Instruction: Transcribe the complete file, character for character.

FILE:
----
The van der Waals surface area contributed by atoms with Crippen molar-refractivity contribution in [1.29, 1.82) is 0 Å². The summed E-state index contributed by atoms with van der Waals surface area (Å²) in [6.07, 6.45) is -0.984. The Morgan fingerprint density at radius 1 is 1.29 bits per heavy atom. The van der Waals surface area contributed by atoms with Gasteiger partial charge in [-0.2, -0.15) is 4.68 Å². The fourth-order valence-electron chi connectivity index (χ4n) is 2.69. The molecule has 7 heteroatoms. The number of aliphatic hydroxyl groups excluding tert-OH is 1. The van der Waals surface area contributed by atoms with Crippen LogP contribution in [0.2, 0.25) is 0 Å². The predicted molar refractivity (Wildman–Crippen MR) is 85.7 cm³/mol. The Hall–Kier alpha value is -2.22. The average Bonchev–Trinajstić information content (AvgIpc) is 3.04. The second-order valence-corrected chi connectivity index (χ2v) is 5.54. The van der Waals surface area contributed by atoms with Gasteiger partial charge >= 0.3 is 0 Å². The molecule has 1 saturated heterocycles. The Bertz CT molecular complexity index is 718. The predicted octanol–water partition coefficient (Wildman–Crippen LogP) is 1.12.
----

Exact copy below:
The van der Waals surface area contributed by atoms with Crippen molar-refractivity contribution in [1.29, 1.82) is 0 Å². The summed E-state index contributed by atoms with van der Waals surface area (Å²) in [6.07, 6.45) is -0.984. The Morgan fingerprint density at radius 1 is 1.29 bits per heavy atom. The van der Waals surface area contributed by atoms with Gasteiger partial charge in [-0.2, -0.15) is 4.68 Å². The fourth-order valence-electron chi connectivity index (χ4n) is 2.69. The molecule has 7 heteroatoms. The number of aliphatic hydroxyl groups excluding tert-OH is 1. The van der Waals surface area contributed by atoms with Crippen LogP contribution in [0.2, 0.25) is 0 Å². The predicted molar refractivity (Wildman–Crippen MR) is 85.7 cm³/mol. The Hall–Kier alpha value is -2.22. The average Bonchev–Trinajstić information content (AvgIpc) is 3.04. The second-order valence-corrected chi connectivity index (χ2v) is 5.54. The van der Waals surface area contributed by atoms with Gasteiger partial charge >= 0.3 is 0 Å². The molecule has 1 saturated heterocycles. The Bertz CT molecular complexity index is 718. The predicted octanol–water partition coefficient (Wildman–Crippen LogP) is 1.12.